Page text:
TOWER— The long-planned town home project slated for construction at the Tower Harbor appears dead, nearly six years after city officials pushed for the development project. The Tower Economic …
TOWER— The long-planned town home project slated for construction at the Tower Harbor appears dead, nearly six years after city officials pushed for the development project. The Tower Economic Development Authority (TEDA) took steps at their meeting on Aug. 4 to cancel the agreement, although it will be at least early November before the agreement can be officially scrapped unless representatives of Tower Harbor Shores agree to mutually end the agreement earlier than that.
Tower Harbor Shores representative Orlyn Kringstad and the company’s new architect, Ryan Arola, of Duluth, had prepared a presentation for TEDA on the town home project which also outlined a modified concept that would substitute smaller and more affordable condominiums, as well as provide some ground floor commercial space at the harbor. Concept drawings and initial floor plans, provided to the Timberjay, show a development much closer to the original vision for the harbor, which was for mixed residential and commercial development near the waterfront. But the TEDA board, at the urging of board member Joe Morin, refused to hear the presentation.
Kringstad, speaking under public input after his presentation was dropped from the TEDA agenda, provided some insight into the situation with the town home project. He said dramatic cost increases, fueled by a number of inflationary factors sparked by the COVID pandemic, had pushed the pricing for the town homes to an unrealistic figure.
Kringstad expressed disappointment with the TEDA board’s refusal to hear his presentation.
“We found a way to make this project work and not only work but work better than it would have worked with the 12 town homes which we were limited to,” he said. “So, I think it’s a great disservice if you stop the project at this point, with all of the investment and the work that has gone into it developing this.”
Morin responded to Kringstad. “I don’t think anybody here, including myself, has ever said anything about stopping development completely down at the harbor,” he said. Morin said he liked the concept that Kringstad was proposing. “This is a great left turn,” he said. “All I’m saying is let’s get rid of that contract and then let’s work through a proposal, get buy-in from TEDA, and then develop a new contract that we can all live with. And let’s get building down there. I think where you’re going with all these materials and the economics of it and having even more living space and residential is what we all want.”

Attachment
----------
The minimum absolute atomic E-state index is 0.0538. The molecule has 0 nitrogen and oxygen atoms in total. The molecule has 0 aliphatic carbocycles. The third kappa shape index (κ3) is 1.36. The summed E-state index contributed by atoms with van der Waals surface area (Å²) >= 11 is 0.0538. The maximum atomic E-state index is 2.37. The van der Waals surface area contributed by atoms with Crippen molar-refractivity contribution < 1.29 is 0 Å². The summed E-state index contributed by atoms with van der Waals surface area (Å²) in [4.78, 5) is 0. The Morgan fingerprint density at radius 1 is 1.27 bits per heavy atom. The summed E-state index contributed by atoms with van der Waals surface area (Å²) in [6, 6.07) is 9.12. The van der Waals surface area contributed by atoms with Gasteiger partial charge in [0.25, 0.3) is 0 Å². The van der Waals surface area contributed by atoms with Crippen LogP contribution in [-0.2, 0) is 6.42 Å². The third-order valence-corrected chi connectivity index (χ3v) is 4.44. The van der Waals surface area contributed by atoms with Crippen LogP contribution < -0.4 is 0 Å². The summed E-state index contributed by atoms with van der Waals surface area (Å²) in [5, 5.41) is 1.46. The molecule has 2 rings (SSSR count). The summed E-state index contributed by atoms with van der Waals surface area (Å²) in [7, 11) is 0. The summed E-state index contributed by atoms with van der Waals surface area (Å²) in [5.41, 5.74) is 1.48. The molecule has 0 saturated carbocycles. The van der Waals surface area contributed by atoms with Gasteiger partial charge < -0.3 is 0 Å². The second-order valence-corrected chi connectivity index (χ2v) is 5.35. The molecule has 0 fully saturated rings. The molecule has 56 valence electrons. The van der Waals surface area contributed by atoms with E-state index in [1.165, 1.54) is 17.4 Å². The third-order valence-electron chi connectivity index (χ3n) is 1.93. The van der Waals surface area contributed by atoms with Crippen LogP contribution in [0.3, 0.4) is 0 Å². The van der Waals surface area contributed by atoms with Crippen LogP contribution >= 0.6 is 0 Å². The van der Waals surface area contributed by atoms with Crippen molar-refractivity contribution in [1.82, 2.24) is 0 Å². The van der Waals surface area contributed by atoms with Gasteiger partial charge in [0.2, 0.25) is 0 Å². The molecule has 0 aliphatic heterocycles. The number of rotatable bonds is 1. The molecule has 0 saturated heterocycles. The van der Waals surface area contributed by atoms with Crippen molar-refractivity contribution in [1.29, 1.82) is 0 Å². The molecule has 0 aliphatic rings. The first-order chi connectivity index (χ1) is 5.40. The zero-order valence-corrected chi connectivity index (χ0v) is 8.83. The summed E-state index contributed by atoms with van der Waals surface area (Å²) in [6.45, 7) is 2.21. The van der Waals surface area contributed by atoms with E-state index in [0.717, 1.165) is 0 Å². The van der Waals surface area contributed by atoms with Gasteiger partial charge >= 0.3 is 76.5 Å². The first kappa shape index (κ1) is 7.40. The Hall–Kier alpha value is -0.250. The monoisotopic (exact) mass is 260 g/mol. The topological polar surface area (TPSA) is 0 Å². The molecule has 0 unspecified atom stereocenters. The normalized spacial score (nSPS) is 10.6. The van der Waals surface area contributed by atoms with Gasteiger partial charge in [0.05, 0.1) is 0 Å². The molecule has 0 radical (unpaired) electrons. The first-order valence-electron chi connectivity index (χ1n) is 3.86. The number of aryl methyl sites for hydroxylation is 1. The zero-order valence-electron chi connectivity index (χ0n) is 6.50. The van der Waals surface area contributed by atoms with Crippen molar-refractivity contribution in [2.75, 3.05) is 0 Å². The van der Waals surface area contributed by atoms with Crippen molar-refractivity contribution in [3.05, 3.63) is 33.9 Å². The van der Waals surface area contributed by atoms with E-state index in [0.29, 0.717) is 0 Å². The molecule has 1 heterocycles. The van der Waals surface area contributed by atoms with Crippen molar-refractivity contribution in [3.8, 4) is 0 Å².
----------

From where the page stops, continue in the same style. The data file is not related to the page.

But Morin said the current contract should be scrapped, rather than handled through an amendment that extends timelines and modifies the scope of the project. He complained that he had been called an “obstructionist,” but said he wanted to go by process. “I just want to be transparent,” he said. “I want to cease doing one thing and start doing another thing.”
Kringstad said he had hoped his presentation could be a first step in advancing a transition to “a development that you all say you want.”
It’s not yet clear how that transition might evolve. In later discussion, Morin said TEDA might opt to issue an “RFQ” to see if other developers might be interested in the site. “We’re going to have to decide,” he said.
Board member Miranda Kishel suggested that the board begin a new planning effort “from square one,” possibly starting with a new request for proposals. Morin agreed and indicated that a new development plan may not include Tower Harbor Shores. “In my mind, and I don’t know if the rest of you agree or not, Tower Harbor Shores is not a shoo-in in the harbor, necessarily, today, if that contract goes away.”
“If that’s the case, we need to honor this contract the way it was written,” said board member Victoria Carlson. “We give them their 90-day summons, then we need to issue the RFP, so they can apply and whoever else can, too. Going forward, whoever it is, I think we learned some lessons.”
A long road
The apparent demise of the town home proposal was the end of a nearly seven-year saga that began in late 2015, when the city’s now defunct harbor committee issued a request for qualifications from architects and developers who could provide development services, with the harbor committee serving as the lead developer. The committee received four replies, but ultimately selected the proposal assembled by Orlyn Kringstad, who told the council he hoped to reinvest profits from the first project to undertake other developments in Tower.
The city and Kringstad’s group, initially Tower Vision 2025 but later Tower Harbor Shores, signed a development agreement in early 2016. Complex issues surrounding title to the property delayed the necessary platting for the project for almost four years. Meanwhile, the city had transferred oversight of the project to TEDA. Once platting was completed in early 2021, TEDA and Tower Harbor Shores spent several months revising the development agreement for the town home project, an agreement that, among other things, required the start of construction on the town home project by Aug. 1, 2022.
With that agreement now headed for likely cancellation, the future of development at the harbor remains an open question.
1 comment on this item Please log in to comment by clicking here
Thursday, August 11 Report this